plate tectonics n.
Skip this Video
Loading SlideShow in 5 Seconds..
Plate Tectonics PowerPoint Presentation
Download Presentation
Plate Tectonics

Loading in 2 Seconds...

play fullscreen
1 / 77

Plate Tectonics - PowerPoint PPT Presentation

  • Uploaded on

Plate Tectonics. Evolution of the Earth. How do we know anything about the Earth. Interior structure Volcanoes and hotspots Earthquakes Tectonic plates Tectonic motion Reconstruction of the Earth’s history. Interior. Interior. Volcanoes.

I am the owner, or an agent authorized to act on behalf of the owner, of the copyrighted work described.
Download Presentation

Plate Tectonics

An Image/Link below is provided (as is) to download presentation

Download Policy: Content on the Website is provided to you AS IS for your information and personal use and may not be sold / licensed / shared on other websites without getting consent from its author.While downloading, if for some reason you are not able to download a presentation, the publisher may have deleted the file from their server.

- - - - - - - - - - - - - - - - - - - - - - - - - - E N D - - - - - - - - - - - - - - - - - - - - - - - - - -
Presentation Transcript
plate tectonics

Plate Tectonics

Evolution of the Earth

how do we know anything about the earth
How do we know anything about the Earth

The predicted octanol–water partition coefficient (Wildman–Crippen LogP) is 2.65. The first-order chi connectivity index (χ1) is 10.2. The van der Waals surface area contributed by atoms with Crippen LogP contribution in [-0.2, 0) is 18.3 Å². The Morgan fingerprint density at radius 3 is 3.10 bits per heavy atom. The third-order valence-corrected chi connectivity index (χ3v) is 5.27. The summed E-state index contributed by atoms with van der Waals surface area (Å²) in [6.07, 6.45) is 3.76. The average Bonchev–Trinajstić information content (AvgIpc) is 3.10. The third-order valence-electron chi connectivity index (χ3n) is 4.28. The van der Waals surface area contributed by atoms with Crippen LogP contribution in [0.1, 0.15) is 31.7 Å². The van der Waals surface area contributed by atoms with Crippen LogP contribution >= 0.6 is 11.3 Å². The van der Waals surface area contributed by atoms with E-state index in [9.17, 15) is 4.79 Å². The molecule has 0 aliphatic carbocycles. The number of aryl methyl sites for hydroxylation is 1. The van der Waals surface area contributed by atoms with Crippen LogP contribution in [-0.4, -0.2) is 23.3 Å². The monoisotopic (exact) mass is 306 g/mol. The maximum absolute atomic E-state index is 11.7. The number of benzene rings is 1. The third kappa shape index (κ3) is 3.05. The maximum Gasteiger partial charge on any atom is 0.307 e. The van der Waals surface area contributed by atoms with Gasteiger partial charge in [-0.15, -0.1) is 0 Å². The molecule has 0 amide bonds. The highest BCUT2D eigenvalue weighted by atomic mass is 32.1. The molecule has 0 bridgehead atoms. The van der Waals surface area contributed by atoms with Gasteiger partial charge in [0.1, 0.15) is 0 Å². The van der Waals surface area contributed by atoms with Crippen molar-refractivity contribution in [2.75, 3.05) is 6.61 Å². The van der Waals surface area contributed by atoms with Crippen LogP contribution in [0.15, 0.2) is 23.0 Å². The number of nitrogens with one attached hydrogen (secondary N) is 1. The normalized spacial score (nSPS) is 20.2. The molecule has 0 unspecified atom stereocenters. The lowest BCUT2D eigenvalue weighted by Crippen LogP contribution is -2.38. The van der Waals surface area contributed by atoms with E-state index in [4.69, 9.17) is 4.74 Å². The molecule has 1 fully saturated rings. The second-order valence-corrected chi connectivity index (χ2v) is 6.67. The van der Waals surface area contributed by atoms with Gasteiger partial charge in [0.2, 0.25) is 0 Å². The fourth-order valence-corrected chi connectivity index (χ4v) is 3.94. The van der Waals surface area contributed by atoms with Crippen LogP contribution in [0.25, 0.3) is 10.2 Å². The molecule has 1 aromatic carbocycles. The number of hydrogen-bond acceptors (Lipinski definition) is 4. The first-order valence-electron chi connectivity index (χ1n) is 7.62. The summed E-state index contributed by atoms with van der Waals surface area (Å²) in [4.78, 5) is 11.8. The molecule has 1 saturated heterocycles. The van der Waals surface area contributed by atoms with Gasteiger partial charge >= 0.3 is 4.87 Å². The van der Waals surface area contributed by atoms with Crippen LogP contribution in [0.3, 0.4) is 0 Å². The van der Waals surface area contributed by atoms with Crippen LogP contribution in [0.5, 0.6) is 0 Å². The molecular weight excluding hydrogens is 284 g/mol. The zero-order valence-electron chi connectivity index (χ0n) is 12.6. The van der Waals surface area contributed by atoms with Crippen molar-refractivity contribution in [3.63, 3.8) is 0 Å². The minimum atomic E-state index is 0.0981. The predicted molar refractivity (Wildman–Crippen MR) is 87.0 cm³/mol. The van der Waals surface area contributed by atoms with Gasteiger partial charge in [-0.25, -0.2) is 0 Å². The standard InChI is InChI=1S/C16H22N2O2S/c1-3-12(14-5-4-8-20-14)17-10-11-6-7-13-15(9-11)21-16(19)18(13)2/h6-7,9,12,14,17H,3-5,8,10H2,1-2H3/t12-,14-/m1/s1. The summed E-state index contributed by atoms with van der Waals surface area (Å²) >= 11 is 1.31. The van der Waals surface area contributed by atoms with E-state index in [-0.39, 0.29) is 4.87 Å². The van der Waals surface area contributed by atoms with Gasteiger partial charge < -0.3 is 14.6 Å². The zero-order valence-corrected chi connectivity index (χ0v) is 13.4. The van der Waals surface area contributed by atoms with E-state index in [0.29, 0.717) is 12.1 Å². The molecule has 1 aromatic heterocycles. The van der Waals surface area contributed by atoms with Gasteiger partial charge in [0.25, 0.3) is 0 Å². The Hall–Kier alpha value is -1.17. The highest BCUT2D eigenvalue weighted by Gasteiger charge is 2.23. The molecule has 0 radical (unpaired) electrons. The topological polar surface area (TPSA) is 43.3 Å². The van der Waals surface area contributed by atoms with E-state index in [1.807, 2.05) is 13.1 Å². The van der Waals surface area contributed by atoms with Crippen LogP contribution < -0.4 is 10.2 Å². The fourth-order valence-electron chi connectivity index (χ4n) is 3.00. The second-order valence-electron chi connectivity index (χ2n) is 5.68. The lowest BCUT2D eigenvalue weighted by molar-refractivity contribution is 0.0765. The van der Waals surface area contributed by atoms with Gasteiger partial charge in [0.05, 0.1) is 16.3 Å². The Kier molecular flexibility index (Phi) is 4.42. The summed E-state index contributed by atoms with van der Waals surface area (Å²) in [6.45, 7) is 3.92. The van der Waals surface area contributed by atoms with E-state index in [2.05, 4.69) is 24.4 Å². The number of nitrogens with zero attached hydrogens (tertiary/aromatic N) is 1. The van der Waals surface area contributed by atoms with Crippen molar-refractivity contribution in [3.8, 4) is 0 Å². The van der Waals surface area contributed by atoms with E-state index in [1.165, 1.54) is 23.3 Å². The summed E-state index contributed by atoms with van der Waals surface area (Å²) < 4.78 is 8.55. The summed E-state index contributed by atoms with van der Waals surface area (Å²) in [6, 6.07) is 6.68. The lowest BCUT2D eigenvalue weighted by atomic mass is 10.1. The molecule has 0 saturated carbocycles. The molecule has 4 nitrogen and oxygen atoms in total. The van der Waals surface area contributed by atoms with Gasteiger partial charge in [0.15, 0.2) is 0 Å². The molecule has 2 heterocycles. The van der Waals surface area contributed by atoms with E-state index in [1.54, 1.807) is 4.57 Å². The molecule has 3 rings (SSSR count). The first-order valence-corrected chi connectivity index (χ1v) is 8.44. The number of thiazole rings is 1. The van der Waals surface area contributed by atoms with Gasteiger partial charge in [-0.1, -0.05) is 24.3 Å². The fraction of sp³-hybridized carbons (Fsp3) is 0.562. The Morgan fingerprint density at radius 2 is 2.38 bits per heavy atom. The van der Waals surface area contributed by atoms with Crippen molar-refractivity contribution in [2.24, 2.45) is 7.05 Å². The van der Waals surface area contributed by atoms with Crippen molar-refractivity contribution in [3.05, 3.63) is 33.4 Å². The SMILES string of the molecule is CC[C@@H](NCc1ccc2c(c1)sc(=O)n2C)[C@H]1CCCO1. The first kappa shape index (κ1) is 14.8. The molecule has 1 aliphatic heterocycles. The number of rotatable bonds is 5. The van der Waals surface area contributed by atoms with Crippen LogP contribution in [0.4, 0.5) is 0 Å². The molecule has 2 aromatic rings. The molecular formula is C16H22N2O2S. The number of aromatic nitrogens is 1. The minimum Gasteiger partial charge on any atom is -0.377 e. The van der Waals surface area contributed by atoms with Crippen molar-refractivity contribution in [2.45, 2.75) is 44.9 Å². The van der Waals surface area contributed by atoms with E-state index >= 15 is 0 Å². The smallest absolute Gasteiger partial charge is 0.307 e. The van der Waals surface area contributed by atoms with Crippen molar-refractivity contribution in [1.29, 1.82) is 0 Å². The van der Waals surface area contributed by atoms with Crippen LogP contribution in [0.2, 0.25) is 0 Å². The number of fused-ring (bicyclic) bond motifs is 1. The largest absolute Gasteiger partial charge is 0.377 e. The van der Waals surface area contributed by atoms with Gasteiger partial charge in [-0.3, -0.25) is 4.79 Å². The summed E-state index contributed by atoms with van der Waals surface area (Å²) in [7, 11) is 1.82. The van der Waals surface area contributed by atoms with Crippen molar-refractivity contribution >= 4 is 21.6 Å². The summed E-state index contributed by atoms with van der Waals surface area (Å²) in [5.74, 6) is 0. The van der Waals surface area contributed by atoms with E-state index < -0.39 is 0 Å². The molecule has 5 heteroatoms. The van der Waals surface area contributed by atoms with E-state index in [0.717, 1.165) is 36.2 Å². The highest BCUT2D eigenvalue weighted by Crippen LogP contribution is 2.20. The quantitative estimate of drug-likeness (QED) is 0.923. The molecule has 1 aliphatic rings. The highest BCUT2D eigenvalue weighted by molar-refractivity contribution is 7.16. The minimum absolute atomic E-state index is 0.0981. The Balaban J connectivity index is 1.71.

• Interior structure
  • Volcanoes and hotspots
  • Earthquakes
  • Tectonic plates
  • Tectonic motion
  • Reconstruction of the Earth’s history
  • Volcanoes are the result of hot spots within the crust or mantle of the earth.
  • The hot, liquid rock will break through weak spots in the surface and form volcanoes or flood basalts.
  • Many volcanoes do not release lava, instead they spit ash and small bits of lava called lapilli.
  • Some eruptions are quiet with very fluid (low viscosity) lava flows while others are explosive





Mt. St. Helen before the explosive eruption


Time lapse of the eruption


Mt. St. Helen after the eruption


Mt. St. Helens begins the rebuilding process



flood basalts1
Flood basalts

Basalt is a type of rock that is

produced from the mantle

  • Earthquakes are a result of motion within the earth.
  • This only occurs where the earth is solid and therefore can only occur within about 100 miles of the surface
  • Earthquakes provide the best evidence regarding the interior structure of the Earth.

Tidal waves or Tsunamis result when a large section of the sea floor

suddenly moves and therefore displaces a massive amount of water.


Tidal waves or Tsunamis result when the low amplitude long wavelength waves

reach the shallow shoreline and begin to feel the bottom of the sea floor. This

Shortens the wavelength and increase the amplitude (height).


Location of worldwide earthquakes


Earthquakes by depth.

Notice that the deep earthquakes occur only at subduction zones.

tectonic plates1
Tectonic Plates

Our first evidence of tectonic motion is based on similar fossils and

rock types on opposing sides of the ocean

tectonic plates3
Tectonic Plates

Today plate boundaries are determined by examining

the location of volcanoes and earthquakes.

Volcanoes result from the friction (heat) of the plates